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[an error occurred while processing this directive] Wednesday, 4 July, 2001, 13:03 GMT 14:03 UK
Billy Liddell - a footballing gent
Liddell starred in a Liverpool side which often struggled
Liddell starred in a Liverpool side which often struggled
Football historian Bob Crampsey looks back at the one-club career of the late Billy Liddell who died aged 79 on Tuesday.

Billy Liddell was not only a great football player, he was also a great man.

He was a very clever person - he was an accountant throughout his career at Liverpool.

He also did a great deal of youth club work and he eventually became bursar at Liverpool University.

Liddell was an icon in the sense that John Greig is an icon at Rangers and Billy McNeill is at Celtic, because he played for Liverpool for 22 years - that is unlikely to be repeated.

He was without question one of the greatest-ever Liverpool players, despite the fact that he did not play in a great Liverpool team.


Liddell's club goalscoring record is tremendous - he averaged about a goal every two games
  Bob Crampsey
He did win a championship medal and an FA Cup finalists medal with them, but in the early 1950s Liverpool lost their way a bit.

But he was a tremendous player with a great sense of club loyalty, and Scots were held in very high regard at that time.

The club were often referred to as "Liddellpool" and at one stage there was a danger Liverpool would become a one-man band.

I saw him play for Liverpool when I was in the forces and they were a run-of the mill Second Division side.

No-one gave them a second glance at that stage, but Liddell always stood out.

It's always been interesting to me that his scoring record in international games was never that good - six goals in 28 games.

International competition

But his club record is tremendous - he averaged about a goal every two games.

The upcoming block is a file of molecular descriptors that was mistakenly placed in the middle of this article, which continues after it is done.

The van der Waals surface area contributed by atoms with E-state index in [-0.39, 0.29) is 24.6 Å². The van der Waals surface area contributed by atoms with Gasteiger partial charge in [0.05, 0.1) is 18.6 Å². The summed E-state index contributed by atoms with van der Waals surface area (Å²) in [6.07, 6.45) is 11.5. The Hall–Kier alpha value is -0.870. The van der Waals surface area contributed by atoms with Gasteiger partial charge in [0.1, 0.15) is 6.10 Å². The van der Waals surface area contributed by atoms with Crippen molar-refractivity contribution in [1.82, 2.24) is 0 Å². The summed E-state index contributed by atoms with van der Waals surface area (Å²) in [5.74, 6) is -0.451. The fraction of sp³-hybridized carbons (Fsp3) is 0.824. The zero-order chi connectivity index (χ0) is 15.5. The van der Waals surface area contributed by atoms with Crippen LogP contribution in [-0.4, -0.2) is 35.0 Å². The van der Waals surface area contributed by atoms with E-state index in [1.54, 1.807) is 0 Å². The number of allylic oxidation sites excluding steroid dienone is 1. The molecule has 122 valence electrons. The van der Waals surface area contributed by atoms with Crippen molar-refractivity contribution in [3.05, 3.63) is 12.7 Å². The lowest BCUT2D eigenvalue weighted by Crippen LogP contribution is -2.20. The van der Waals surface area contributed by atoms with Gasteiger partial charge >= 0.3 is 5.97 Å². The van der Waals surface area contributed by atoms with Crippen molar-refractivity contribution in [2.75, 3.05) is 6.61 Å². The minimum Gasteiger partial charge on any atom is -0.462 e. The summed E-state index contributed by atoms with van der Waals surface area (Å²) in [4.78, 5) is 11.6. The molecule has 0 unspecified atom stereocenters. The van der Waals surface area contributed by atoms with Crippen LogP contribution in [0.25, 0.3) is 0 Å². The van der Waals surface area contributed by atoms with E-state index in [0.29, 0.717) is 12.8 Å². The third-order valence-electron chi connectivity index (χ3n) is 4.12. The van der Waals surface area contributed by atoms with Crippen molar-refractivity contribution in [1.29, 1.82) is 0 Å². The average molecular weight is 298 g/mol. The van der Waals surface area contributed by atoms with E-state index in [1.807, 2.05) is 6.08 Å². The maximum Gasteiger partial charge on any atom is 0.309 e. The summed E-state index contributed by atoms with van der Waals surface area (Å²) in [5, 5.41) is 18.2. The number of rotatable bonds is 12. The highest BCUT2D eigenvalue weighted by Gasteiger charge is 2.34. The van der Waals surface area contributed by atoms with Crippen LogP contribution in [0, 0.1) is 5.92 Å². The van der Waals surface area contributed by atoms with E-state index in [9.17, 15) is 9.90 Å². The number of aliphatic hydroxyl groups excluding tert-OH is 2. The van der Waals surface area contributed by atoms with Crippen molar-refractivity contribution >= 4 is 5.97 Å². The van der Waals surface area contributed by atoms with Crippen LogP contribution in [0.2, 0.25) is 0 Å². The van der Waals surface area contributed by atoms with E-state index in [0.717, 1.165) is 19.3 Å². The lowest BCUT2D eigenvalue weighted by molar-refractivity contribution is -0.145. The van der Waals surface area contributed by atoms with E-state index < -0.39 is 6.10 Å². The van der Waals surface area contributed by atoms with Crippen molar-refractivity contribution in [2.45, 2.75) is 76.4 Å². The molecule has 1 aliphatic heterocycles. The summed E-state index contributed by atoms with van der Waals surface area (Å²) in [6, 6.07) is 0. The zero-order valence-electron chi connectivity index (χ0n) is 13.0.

I think that was partly because, latterly, Liverpool played him through the middle whereas for Scotland he tended always to be at outside-left.

His period of international football is quite remarkable too if you take into account war-time games.

He was first capped in 1942 and last capped in 1956 - that's a long time to be an international.

Liddell made his international debut as a total unknown in 1942 because he had never played senior football up here.

He only won 28 caps and that was largely because of the war.

Bill Shankly became Liddell's manager
Bill Shankly became Liddell's manager
You have to say also that there was a good bit of competition around - Lawrie Reilly of Hibernian started as an outside-left and Willie Ormond was a very good outside-left.

Even folk like Willie Fernie, who was not a natural outside-left, could play there and sometimes did.

The Scotland side he played in was a rather good one - they had a good record at Wembley.

Although Liddell did not play in all of these games, we avoided defeat in the first four matches after the war - two wins and two draws.

We had been hammered by England time and again during the war, but in his first game we won 5-4 and Liddell got one of the goals.

One of the other goals was scored by Bill Shankly who later became Liddell's manager at Liverpool.

Although Shankly is the better-known, many Liverpool fans held Liddell in similarly high regard.

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See also:

03 Jul 01 |  Scotland
Liverpool legend Liddell dies
02 Jul 01 |  Liverpool
Fagan - the silent success
02 Jul 01 |  Liverpool
Lawro pays tribute to Fagan
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